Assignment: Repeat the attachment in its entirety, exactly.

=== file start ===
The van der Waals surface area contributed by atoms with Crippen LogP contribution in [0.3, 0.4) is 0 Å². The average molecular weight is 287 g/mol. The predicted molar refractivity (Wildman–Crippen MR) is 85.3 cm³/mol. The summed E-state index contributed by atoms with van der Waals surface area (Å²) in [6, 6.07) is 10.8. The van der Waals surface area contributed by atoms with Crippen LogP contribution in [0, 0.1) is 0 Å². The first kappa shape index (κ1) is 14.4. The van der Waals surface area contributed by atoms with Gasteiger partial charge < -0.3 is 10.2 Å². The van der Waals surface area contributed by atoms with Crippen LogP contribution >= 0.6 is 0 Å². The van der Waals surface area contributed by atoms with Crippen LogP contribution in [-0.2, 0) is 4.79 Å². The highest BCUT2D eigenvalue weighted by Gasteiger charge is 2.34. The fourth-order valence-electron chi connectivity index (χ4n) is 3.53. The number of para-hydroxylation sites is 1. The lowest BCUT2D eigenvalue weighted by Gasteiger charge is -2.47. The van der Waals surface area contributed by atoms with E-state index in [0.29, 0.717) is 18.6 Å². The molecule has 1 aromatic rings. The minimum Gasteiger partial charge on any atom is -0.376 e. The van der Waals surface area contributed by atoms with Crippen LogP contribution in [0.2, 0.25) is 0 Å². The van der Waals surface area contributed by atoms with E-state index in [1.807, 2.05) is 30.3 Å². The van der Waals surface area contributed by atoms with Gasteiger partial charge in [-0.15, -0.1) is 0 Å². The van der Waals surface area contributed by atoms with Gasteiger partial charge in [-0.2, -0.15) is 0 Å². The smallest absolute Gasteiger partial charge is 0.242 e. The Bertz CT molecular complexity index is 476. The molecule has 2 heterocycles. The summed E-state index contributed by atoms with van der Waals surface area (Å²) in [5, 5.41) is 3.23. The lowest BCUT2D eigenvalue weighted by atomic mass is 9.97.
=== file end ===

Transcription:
The van der Waals surface area contributed by atoms with Crippen LogP contribution in [0.3, 0.4) is 0 Å². The average molecular weight is 287 g/mol. The predicted molar refractivity (Wildman–Crippen MR) is 85.3 cm³/mol. The summed E-state index contributed by atoms with van der Waals surface area (Å²) in [6, 6.07) is 10.8. The van der Waals surface area contributed by atoms with Crippen LogP contribution in [0, 0.1) is 0 Å². The first kappa shape index (κ1) is 14.4. The van der Waals surface area contributed by atoms with Gasteiger partial charge < -0.3 is 10.2 Å². The van der Waals surface area contributed by atoms with Crippen LogP contribution >= 0.6 is 0 Å². The van der Waals surface area contributed by atoms with Crippen LogP contribution in [-0.2, 0) is 4.79 Å². The highest BCUT2D eigenvalue weighted by Gasteiger charge is 2.34. The fourth-order valence-electron chi connectivity index (χ4n) is 3.53. The number of para-hydroxylation sites is 1. The lowest BCUT2D eigenvalue weighted by Gasteiger charge is -2.47. The van der Waals surface area contributed by atoms with E-state index in [0.29, 0.717) is 18.6 Å². The molecule has 1 aromatic rings. The minimum Gasteiger partial charge on any atom is -0.376 e. The van der Waals surface area contributed by atoms with Crippen LogP contribution in [0.2, 0.25) is 0 Å². The van der Waals surface area contributed by atoms with E-state index in [1.807, 2.05) is 30.3 Å². The van der Waals surface area contributed by atoms with Gasteiger partial charge in [-0.15, -0.1) is 0 Å². The van der Waals surface area contributed by atoms with Gasteiger partial charge in [-0.2, -0.15) is 0 Å². The smallest absolute Gasteiger partial charge is 0.242 e. The Bertz CT molecular complexity index is 476. The molecule has 2 heterocycles. The summed E-state index contributed by atoms with van der Waals surface area (Å²) in [5, 5.41) is 3.23. The lowest BCUT2D eigenvalue weighted by atomic mass is 9.97.